They Keep Yellen About Rising Rates: What you need to know

By Allie Eklund

Allie Ecklund
Allie Eklund

If you’ve picked up the Wall Street Journal, listened to NPR, or watched the news in the last two or three years, you’ve probably heard mention about the possibility of “rising interest rates.” There’s also a good chance you’re reading this thinking, “why should I care?” That’s a valid question. I’m here to break this down in the simplest way, because it’s not just banks and the elderly that interest rates affect. We all are impacted by interest rates. Here is the skinny on what you need to know, Skimm style:



Interest rates can be explained as the price of borrowing money. When we buy on credit, we pay principal back, plus interest for borrowing money. Interest rates also relate to the investment incentive in buying bonds, also known as fixed income. A bond is a debt instrument issued by either a company or governmental body. When bonds are bought by investors, there is usually a stated interest the investor expects to receive in return. Bonds are known as being more conservative than stocks, or equity.

This amateur graph drawn below by yours truly shows that a bond’s price and its interest rates work inversely. When interest rates move up, a bond’s price or worth in the marketplace goes down. If you own a bond that pays you 3% interest, and suddenly the same type of bond is available for 5%, your bond investment is now worth less because it will be very difficult to attract buyers to your 3% bond when 5% bonds are available.

bond inverse with rates


Many of life’s major purchases involve credit, and therefore involve interest rates. Let’s use the example of borrowing to purchase a home, a mortgage loan. Mortgage rates have hovered around 4% lately. Let’s take a trip down memory lane… flashback to 30 years ago, “in the early 1980s, mortgage interest rates brushed the stratospheric highs of 18 percent and even 19 percent.” Interest rates have the ability to move, and not just incrementally. Historically, interest rates have been much higher than where they are now.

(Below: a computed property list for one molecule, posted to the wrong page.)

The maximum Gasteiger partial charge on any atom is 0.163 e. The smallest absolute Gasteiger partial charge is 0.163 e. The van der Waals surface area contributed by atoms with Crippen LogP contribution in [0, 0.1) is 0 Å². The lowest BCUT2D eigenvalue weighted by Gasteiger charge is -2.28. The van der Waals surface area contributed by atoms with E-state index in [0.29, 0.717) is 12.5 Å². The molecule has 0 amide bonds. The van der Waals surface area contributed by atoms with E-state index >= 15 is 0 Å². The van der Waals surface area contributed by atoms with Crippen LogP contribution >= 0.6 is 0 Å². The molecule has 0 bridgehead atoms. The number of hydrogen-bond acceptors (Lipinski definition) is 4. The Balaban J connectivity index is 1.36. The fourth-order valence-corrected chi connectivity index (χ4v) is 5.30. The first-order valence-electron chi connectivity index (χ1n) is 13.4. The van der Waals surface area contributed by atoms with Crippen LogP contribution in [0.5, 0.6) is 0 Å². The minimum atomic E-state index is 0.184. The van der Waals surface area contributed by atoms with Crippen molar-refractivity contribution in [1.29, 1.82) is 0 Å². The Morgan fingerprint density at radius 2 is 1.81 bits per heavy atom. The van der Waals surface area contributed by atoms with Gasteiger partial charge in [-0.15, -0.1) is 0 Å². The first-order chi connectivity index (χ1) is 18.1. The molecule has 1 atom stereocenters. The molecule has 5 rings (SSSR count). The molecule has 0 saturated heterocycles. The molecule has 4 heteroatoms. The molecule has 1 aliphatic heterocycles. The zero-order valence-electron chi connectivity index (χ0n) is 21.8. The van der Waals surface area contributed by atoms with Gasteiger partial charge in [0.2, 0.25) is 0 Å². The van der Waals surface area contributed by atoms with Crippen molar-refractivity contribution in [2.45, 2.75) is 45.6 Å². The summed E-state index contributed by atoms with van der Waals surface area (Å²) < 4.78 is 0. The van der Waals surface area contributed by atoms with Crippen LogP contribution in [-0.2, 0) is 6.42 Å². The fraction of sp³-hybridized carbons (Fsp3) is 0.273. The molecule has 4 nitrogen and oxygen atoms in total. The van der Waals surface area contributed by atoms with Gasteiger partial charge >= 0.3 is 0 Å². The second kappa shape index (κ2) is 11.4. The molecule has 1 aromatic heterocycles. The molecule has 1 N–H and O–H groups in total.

The Federal Reserve…aka “The Fed” is the United State’s central bank and controls the supply of money. What this means is if the economy is in a slowdown, the Fed may “loosen” money to encourage spending and borrowing. Loosening money theoretically kick starts the economy. The Fed has an ongoing goal to one, keep our economy stable and two, keep Americans employed. Janet Yellen is the current Chair of the Federal Reserve Bank and the first woman to hold this position. Appointed in 2014 to serve a four year term, she is the ultimate decision maker when it comes to the Federal Reserve policies. BFD.

Janet Yellen



Naturally you ask “why are interest rates low?” Interest rates have been low in an effort to stimulate our economy since the 2008 recession. Lowering interest rates is one way to employ a “loose money” policy that promotes growth. As mentioned, the philosophy in lowering interest rates is that it should bring about consumer spending, but that wasn’t exactly what happened. So the Fed lowered rates, again. And again. And then again. For a while, our central bank was playing a game of “how low can you go” with interest rates.

Ultimately, this stimulant of lowered interest rates wasn’t strong enough. Additionally, the Fed purchased our Government’s own treasury bonds on top of bringing rates to all time lows. This is known as quantitative easing. I’ll keep it light- essentially QE was this falsified economic movement in the market. Remember when you had to sell all of those damn chocolate bars to raise money for soft ball, but none of your neighbors wanted your overpriced See’s Candy, so your parents bought every last piece? Yeah, that was QE.